CAR STRIKERS SET FOR ANGRY CLASH
By David Jack
SCORES of extra police will be standing by for tomorrow’s showdown in the anti-strike rebellion at Leyland’s biggest car plant. Battle lines were firmly drawn yesterday at the Longbridge plant in Birmingham,amid the fiercest wave of anti-union feeling in recent years. Nearly 1,000 moderates, angry at being denied a chance to vote on whether to strike, held a mass meeting on Friday and declared their determination to carry on working. But they will face heavily reinforced picket lines drawn up by equally determined shop stewards who declared yesterday :
“They will never cross our picket lines.”
And the shop stewards warned that the anti-strike revolt would be; pointless because foremen had been instructed by their union not to supervise work by “blacklegs.” That warning did nothing, yesterday to change the anti-strike plans of 40-year-old union rebel Mr Mike Savage, who has reluctantly ernerged as leader of the Longbridge moderates. He hopes that by tomorrow morning thousands more, “reasonably minded workers” will join him. Mr Savage said :
“The last thing I want is violence. But equally we are determined to work if there is trouble it will not be of our making.”
Mr Savage’s phone at his home in Great Barr, Birmingham, rang constantly with callers from all over the country backing him. Mr Savage, a finisher at the Longbridge factory for two years, is a member of the Transport and General Workers’ Union. Overall, the outlook for Britain’s engineering industry is grim.
DON PERRY writes: Despite the emergence of a strong “moderate ” element at the Leyland car factories- the engineering unions decision to go on indefinately with two day strikes is the worst news for Britain’s manufacturing industry since the three-day week of the miners’ battle with Mr Heath five years ago. In the 1974 three-day week, a lot of overtime wasworked, and employers found a great deal of willingness on the shop floor to overcome problems. But this time there is an overtime ban. Extensive disruption has already been caused by one-day strikes.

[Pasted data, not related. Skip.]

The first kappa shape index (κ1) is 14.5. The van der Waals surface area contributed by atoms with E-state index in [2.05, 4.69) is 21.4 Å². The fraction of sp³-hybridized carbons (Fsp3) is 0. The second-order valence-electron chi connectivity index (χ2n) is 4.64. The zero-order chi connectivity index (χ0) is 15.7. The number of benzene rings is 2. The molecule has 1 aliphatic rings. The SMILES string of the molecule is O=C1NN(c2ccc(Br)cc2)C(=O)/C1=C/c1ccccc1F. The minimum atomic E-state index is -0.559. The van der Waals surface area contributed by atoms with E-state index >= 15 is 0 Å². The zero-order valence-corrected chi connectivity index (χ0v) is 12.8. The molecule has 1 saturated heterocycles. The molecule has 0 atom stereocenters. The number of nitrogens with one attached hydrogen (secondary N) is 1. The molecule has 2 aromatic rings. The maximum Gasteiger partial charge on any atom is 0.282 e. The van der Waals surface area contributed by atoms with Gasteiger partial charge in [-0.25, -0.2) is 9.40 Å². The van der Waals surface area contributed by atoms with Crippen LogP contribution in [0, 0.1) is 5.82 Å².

And the Engineering Employers federation fear that two-day strikes will pile up a vast loss of output. Even the rebellion among car workers around the Midlands looks like being’ undermined. By refusing to go on strike and turning up for work many men on the production lines will get their pay.
But since components from door-locks to bumpers, necessary for the assembly of the cars, are in many, cases not there, because hundreds of supplying factories have been thrown out of gear by strikes, output from the car firms is expected to fall and fall. For Leyland, the outlook is appalling. The risk is that some unions will sanction total five day-a-week strikes in limited areas where their members are particularly truculent and local leadership is militant.
British Leyland last night dismissed a report that the company planned to axe as many as 50,000 jobs and ask the Government for as much as £500 million to ensure its survival.
“The 50,000 figure is amazing , it’s about half our British workforce,” said a company spokesman.
“It would be draconian, knocking out some of the most vital parts of the operation.”